05 June 2015

Using Visual Notes for Memory and Understanding

Are you an doodler? Associating notes and terms with images is helpful for recalling information later, so doodling (or finding images that relate and then pasting in) is a good strategy for taking something mundane like note-taking and creating an "experience" that will be easier to call upon during test time. I still remember the tank I drew with icicles hanging from it in 10th grade on my Cold War notes.

This brings me to today's use of visual notes. As much as it pains me to say, "victory" on the ACT does not always go to the "smartest" students, but instead, to those who can best play the game. In a bubble, I'd much rather teach math concepts and skills, but when it comes to gaming the ACT, sometimes those get in the way.

This is best exemplified in my experience from my 2 experiences taking the ACT as a student. The first time, I had a TI-83 at my side, checking every graph and solution I could, searching for just the right formula. I didn't finish that section - I don't even remember being that close. The second time I took the ACT, I did not have the graphing calculator (I have no idea where the graphing calculator I'd been using went) - I didn't even have a scientific calculator! I told my dad on the way to the test that I needed to get a calculator, so we stopped at a supermarket, bought a 2 dollar four function calculator. The magic of my 2 dollar calculator test was that I HAD to skip around to the things I could do easiest. I was much more agile in my thinking, skipped around more quickly when I felt stuck, and actually did 5 points higher that time. My "knowledge" got in the way the first time from me showing what I definitely knew, and there were probably some questions I could have done that I never got to.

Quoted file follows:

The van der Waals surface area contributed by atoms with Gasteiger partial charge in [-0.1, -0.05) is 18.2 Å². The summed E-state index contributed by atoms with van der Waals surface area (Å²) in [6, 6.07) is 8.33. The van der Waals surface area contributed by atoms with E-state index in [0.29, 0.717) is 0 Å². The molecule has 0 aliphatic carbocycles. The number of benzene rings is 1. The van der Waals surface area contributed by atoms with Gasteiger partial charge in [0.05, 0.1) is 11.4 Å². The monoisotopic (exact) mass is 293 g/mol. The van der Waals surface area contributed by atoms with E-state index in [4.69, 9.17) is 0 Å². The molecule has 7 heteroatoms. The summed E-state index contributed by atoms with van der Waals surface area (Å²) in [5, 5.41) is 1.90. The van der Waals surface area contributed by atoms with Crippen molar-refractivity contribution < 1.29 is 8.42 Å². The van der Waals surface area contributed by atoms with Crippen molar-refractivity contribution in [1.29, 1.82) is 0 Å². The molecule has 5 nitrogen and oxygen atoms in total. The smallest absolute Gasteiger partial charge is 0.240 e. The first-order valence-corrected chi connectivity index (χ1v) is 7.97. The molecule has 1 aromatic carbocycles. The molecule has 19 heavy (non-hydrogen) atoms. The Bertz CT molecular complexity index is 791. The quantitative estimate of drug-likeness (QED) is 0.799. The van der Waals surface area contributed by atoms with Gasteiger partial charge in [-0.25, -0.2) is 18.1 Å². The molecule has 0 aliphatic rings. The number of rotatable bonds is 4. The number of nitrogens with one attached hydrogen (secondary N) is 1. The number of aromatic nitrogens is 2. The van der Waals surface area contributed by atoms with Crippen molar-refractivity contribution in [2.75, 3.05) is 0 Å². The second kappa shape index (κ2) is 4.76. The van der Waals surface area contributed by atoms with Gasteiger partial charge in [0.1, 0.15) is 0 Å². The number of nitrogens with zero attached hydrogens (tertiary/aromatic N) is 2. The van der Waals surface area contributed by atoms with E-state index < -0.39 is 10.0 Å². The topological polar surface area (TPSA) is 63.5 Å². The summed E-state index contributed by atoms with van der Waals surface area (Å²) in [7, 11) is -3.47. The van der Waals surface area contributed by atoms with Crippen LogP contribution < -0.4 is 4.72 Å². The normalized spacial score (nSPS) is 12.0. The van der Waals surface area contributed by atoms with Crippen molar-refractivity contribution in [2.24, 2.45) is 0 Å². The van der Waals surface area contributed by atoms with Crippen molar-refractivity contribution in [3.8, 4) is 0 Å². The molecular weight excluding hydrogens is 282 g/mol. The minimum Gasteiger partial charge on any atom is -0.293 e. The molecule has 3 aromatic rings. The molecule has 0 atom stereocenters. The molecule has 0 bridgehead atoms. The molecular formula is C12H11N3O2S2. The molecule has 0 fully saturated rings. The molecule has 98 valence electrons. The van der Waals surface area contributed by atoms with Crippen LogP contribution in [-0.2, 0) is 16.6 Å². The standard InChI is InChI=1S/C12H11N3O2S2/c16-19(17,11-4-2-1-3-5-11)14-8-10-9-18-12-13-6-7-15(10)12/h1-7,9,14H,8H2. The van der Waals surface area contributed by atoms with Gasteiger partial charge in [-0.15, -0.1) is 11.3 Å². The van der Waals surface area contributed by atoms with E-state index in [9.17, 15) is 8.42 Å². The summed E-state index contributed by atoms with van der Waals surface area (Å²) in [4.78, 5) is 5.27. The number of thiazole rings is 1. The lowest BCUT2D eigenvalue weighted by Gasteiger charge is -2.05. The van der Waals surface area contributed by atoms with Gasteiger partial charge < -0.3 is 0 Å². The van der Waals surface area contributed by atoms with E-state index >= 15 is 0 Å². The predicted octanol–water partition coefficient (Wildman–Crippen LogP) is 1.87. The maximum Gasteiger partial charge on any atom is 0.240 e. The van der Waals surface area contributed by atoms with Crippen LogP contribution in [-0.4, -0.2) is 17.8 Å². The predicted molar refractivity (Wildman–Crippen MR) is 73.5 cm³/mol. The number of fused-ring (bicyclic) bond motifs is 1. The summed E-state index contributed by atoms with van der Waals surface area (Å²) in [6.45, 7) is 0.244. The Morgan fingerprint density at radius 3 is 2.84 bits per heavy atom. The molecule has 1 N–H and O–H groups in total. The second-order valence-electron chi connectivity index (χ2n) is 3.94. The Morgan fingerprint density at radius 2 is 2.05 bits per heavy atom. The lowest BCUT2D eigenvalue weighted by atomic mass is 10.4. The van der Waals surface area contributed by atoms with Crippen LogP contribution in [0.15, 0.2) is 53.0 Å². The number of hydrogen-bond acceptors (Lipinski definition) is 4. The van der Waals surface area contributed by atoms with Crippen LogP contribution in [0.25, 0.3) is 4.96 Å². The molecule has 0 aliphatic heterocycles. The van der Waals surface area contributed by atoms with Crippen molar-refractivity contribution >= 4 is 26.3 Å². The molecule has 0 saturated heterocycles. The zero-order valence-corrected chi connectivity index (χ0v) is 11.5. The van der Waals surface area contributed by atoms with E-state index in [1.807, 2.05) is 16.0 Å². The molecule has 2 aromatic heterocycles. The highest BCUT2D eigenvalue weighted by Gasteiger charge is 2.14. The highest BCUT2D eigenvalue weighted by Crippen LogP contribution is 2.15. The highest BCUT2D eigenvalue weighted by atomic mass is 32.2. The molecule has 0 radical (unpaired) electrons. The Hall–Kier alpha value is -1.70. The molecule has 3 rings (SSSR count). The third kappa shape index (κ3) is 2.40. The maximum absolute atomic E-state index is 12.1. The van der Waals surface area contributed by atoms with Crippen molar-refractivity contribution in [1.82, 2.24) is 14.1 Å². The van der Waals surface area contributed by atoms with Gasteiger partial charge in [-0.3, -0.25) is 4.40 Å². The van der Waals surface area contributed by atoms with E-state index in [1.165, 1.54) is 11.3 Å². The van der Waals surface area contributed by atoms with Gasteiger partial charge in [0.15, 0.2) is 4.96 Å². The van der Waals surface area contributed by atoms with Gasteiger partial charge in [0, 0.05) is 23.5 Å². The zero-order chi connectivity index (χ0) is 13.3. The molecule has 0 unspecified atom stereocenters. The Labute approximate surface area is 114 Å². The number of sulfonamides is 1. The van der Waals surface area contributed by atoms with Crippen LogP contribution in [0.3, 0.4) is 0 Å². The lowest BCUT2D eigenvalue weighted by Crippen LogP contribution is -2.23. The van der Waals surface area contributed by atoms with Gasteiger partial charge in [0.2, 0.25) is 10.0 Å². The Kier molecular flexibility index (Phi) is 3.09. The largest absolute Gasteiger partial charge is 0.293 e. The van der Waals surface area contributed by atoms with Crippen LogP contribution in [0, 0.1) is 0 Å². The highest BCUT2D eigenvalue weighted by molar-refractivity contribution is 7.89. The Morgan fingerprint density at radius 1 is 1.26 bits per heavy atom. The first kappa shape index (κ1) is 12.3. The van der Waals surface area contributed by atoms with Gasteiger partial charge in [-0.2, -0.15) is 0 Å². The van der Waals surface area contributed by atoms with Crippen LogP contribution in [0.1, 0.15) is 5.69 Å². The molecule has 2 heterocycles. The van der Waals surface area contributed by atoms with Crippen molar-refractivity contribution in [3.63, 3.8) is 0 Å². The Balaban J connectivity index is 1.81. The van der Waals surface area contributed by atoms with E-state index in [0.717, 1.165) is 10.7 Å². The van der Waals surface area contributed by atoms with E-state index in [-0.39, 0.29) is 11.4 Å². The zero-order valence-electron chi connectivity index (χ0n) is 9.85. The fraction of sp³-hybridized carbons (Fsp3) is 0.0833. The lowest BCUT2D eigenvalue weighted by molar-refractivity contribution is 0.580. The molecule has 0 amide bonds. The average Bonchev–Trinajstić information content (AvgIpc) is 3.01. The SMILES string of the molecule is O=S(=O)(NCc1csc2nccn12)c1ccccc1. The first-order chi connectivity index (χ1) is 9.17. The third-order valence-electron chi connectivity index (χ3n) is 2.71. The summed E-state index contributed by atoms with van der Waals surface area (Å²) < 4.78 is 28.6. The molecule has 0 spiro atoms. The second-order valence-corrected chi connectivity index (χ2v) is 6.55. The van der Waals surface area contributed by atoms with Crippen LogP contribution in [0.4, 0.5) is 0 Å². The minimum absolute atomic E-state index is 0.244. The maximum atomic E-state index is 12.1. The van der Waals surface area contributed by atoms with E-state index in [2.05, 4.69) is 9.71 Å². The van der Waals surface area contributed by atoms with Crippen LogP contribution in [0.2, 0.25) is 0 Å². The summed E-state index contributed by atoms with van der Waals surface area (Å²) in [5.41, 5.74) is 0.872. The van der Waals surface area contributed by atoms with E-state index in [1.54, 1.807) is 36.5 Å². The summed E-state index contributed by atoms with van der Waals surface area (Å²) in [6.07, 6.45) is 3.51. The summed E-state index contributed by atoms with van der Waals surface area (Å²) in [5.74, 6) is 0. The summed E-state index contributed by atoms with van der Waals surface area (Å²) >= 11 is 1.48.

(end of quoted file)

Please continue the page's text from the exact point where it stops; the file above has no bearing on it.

I found a list of strategies for each section of the ACT on sparknotes.com for my students and I've tasked them to make a "poster" for each section and the included strategies. My skill set and interest leans toward illustrating in any whiteboard or drawing app, but I left open the option for using the PicCollage app to bring in images and text or Haiku Deck to make a slide show with an image for each strategy.

Here's the example I created using the Paper app based on tips from this video that I showed earlier in class:

Here's a preliminary student example:
My favorite part of this one is the crossed arms emoji for "eliminate answers". :)
More visual notes resources:
6 Apps To Visualize Notes on iPad
Sketchnotes and Visual Thinking Note-taking - This page summarizes and links to many OTHER resources
Show with Media: Visual Note-taking

Happy note-taking!

No comments:

Post a Comment

Thanks for sharing!